Do you recall our question about Germany and Japan from our previous video? How did they achieve record economic growth following World War II? Today's video will

Do you recall our question about Germany and Japan from our previous video?

How did they achieve record economic growth following World War II?

Today's video will help answer that question. We'll be digging into the K variable of our simplified Solow model: physical capital.

To help with our discussion, we’ll be exploring two specific concepts. The first is the iron logic of diminishing returns which states that, for each new input of capital, there is less and less output produced. Your first input of capital will likely be the most productive, because you’ll allocate this first unit to the most important, value-adding tasks.

The second concept we’ll cover is the marginal product of capital. This concept describes the output created by each new unit of invested capital.

Can you already see how these two forces of capital help answer our question about Germany and Japan?

For these two war-torn countries, the first few units of invested capital had a lot of bang for their buck. The first roads between destroyed cities, the first new steel mills, the first new businesses—these helped boost their growth rate tremendously.

Even more so, remember that Germany and Japan were growing from a low economic base after the war. It's easy to grow a lot when the base is small. But all else being equal, you'd rather have a larger base, and grow slower.

Capital has some more nuances worth thinking about, which we'll show in the next video. So get to watching, and in our next macroeconomics video, we'll show you yet another problem surrounding physical capital.

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Transcript

In our last video, we introduced the variables in our Super Simple Solow Model. We have physical capital, represented by "K," human capital, represented by "e" times "L," and ideas, represented by "A." In this video, we're going to hold human capital and ideas constant. That will let us focus in on K so we can show what happens to output when the amount of physical capital changes.


Since capital is the only input, output is a function just of the quantity of capital. Let's write output with the letter "Y." Then we can say that Y is a function of K. Output is a function of the quantity of capital. What properties should our production function have? First, it makes sense that more K increases output. Recall from our earlier video, our farmer. A farmer with a tractor can produce a lot more output than a farmer with just a shovel. Similarly, a farmer with two tractors can produce more output than a farmer with just one tractor. If we graph capital on the horizontal axis and output on the vertical axis, we're going to see a positive relationship. As capital goes up, output goes up. That seems pretty straightforward. The second property our production function should have is that while more capital produces more output, it should do so at a diminishing rate.


What do I mean by that? Let's go back to our farmer. The first tractor he gets is the most productive. It helps him grow a lot more wheat. The second tractor he might use if the first tractor -- it breaks down. So, the second tractor is less productive than the first. The third tractor is maybe just a spare in case both break down. So, the third tractor will boost his output even less than did the second. Said another way, the farmer will allocate his tractors so that the first tractor, he's going to allocate to the most important, the most productive task. Meaning that subsequent tractors -- the farmer will allocate them to less and less productive tasks. We call this the Iron Logic of Diminishing Returns.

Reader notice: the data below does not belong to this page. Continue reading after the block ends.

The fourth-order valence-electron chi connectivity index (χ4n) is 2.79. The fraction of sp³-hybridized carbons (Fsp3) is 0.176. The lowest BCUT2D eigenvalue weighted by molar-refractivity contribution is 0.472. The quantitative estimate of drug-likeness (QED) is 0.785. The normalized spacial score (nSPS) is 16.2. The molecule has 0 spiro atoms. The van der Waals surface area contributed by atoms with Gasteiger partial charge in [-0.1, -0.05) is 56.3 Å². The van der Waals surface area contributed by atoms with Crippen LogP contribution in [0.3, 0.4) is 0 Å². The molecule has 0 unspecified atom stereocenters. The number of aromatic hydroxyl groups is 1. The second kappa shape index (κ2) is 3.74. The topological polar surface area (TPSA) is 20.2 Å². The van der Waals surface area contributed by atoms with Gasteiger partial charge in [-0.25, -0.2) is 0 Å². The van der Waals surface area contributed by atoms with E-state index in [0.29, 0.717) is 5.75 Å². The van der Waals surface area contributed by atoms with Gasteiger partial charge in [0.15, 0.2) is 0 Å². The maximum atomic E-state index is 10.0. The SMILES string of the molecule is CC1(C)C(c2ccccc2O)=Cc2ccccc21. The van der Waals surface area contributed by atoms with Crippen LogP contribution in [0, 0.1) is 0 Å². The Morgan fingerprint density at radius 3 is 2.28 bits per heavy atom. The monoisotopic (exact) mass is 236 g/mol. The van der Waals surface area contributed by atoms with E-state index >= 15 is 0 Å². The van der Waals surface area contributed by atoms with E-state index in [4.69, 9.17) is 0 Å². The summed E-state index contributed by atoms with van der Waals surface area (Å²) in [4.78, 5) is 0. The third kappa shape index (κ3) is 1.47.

To represent both of these properties, we can use a simple production function, one which we're already familiar with: the square root function. Output equals the square root of the capital inputs. So, if we input 1 unit of capital, output is 1. If we input 4 units of capital, output is 2. If we input 9 units of capital, output is… 3. The marginal product of capital describes how much additional output is produced with each additional unit of capital. Notice that the marginal product of the first unit of capital is really high. But as the capital stock grows, the marginal product of capital is less and less and less.


Already, we can explain one of our puzzles. Recall that growth was fast in Germany and Japan after World War II. That makes sense, because after the war, those countries -- they didn't have a lot of capital. So that meant that the first units of capital had a very high marginal product. The first road between two cities or the first tractor on a farm, or the first new steel factory -- that gets you a lot of additional output. Capital's very productive when you don't have a lot of it. But don't forget that Germany and Japan were growing from a low base. You can grow fast when you don't have a lot, but all else being the same, you'd rather have more and grow slower. So, capital can drive growth, but because of the iron logic of diminishing returns, the same additions to the capital stock may get you less and less output. Unfortunately for K, in the next video we'll show that capital has another problem to deal with.

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